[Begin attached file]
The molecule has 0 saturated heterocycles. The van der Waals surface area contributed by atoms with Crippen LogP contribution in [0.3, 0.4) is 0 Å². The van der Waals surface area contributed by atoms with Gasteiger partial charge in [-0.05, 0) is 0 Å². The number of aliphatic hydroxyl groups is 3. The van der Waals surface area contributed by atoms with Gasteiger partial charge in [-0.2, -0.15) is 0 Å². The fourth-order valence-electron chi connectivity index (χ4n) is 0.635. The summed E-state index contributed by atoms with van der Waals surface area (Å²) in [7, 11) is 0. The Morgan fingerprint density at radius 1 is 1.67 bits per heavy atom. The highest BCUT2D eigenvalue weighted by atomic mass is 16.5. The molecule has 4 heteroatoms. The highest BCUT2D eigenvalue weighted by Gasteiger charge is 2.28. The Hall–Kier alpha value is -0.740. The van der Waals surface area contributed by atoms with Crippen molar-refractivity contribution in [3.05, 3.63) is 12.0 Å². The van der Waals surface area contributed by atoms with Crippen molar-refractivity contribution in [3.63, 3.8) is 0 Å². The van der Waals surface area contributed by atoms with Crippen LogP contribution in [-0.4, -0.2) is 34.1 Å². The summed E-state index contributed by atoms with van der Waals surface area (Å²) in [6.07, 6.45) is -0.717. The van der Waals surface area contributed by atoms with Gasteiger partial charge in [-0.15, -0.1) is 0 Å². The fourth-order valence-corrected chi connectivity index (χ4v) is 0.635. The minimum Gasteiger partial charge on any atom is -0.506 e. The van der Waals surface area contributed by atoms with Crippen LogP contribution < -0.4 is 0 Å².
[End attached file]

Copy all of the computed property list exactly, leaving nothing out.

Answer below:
The molecule has 0 saturated heterocycles. The van der Waals surface area contributed by atoms with Crippen LogP contribution in [0.3, 0.4) is 0 Å². The van der Waals surface area contributed by atoms with Gasteiger partial charge in [-0.05, 0) is 0 Å². The number of aliphatic hydroxyl groups is 3. The van der Waals surface area contributed by atoms with Gasteiger partial charge in [-0.2, -0.15) is 0 Å². The fourth-order valence-electron chi connectivity index (χ4n) is 0.635. The summed E-state index contributed by atoms with van der Waals surface area (Å²) in [7, 11) is 0. The Morgan fingerprint density at radius 1 is 1.67 bits per heavy atom. The highest BCUT2D eigenvalue weighted by atomic mass is 16.5. The molecule has 4 heteroatoms. The highest BCUT2D eigenvalue weighted by Gasteiger charge is 2.28. The Hall–Kier alpha value is -0.740. The van der Waals surface area contributed by atoms with Crippen molar-refractivity contribution in [3.05, 3.63) is 12.0 Å². The van der Waals surface area contributed by atoms with Crippen molar-refractivity contribution in [3.63, 3.8) is 0 Å². The van der Waals surface area contributed by atoms with Crippen LogP contribution in [-0.4, -0.2) is 34.1 Å². The summed E-state index contributed by atoms with van der Waals surface area (Å²) in [6.07, 6.45) is -0.717. The van der Waals surface area contributed by atoms with Gasteiger partial charge in [-0.15, -0.1) is 0 Å². The fourth-order valence-corrected chi connectivity index (χ4v) is 0.635. The minimum Gasteiger partial charge on any atom is -0.506 e. The van der Waals surface area contributed by atoms with Crippen LogP contribution < -0.4 is 0 Å².